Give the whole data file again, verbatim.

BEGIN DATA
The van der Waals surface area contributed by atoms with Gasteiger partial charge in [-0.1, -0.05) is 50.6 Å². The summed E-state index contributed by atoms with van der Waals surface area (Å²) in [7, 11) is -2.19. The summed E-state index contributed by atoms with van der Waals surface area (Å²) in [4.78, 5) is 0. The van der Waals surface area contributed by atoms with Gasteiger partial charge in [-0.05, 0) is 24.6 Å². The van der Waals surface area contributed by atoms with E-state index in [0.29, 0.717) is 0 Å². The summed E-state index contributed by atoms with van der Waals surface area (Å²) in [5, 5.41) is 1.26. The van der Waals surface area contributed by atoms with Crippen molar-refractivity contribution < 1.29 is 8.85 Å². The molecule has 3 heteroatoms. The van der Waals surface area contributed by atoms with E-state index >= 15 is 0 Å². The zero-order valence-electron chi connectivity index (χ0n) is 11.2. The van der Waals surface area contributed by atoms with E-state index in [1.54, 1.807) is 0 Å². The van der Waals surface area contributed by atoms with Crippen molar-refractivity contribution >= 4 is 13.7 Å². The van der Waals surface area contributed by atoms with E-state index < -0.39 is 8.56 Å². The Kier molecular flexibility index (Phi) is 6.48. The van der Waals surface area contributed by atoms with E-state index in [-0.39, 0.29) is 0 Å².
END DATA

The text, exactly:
The van der Waals surface area contributed by atoms with Gasteiger partial charge in [-0.1, -0.05) is 50.6 Å². The summed E-state index contributed by atoms with van der Waals surface area (Å²) in [7, 11) is -2.19. The summed E-state index contributed by atoms with van der Waals surface area (Å²) in [4.78, 5) is 0. The van der Waals surface area contributed by atoms with Gasteiger partial charge in [-0.05, 0) is 24.6 Å². The van der Waals surface area contributed by atoms with E-state index in [0.29, 0.717) is 0 Å². The summed E-state index contributed by atoms with van der Waals surface area (Å²) in [5, 5.41) is 1.26. The van der Waals surface area contributed by atoms with Crippen molar-refractivity contribution < 1.29 is 8.85 Å². The molecule has 3 heteroatoms. The van der Waals surface area contributed by atoms with E-state index >= 15 is 0 Å². The zero-order valence-electron chi connectivity index (χ0n) is 11.2. The van der Waals surface area contributed by atoms with E-state index in [1.54, 1.807) is 0 Å². The van der Waals surface area contributed by atoms with Crippen molar-refractivity contribution >= 4 is 13.7 Å². The van der Waals surface area contributed by atoms with E-state index < -0.39 is 8.56 Å². The Kier molecular flexibility index (Phi) is 6.48. The van der Waals surface area contributed by atoms with E-state index in [-0.39, 0.29) is 0 Å².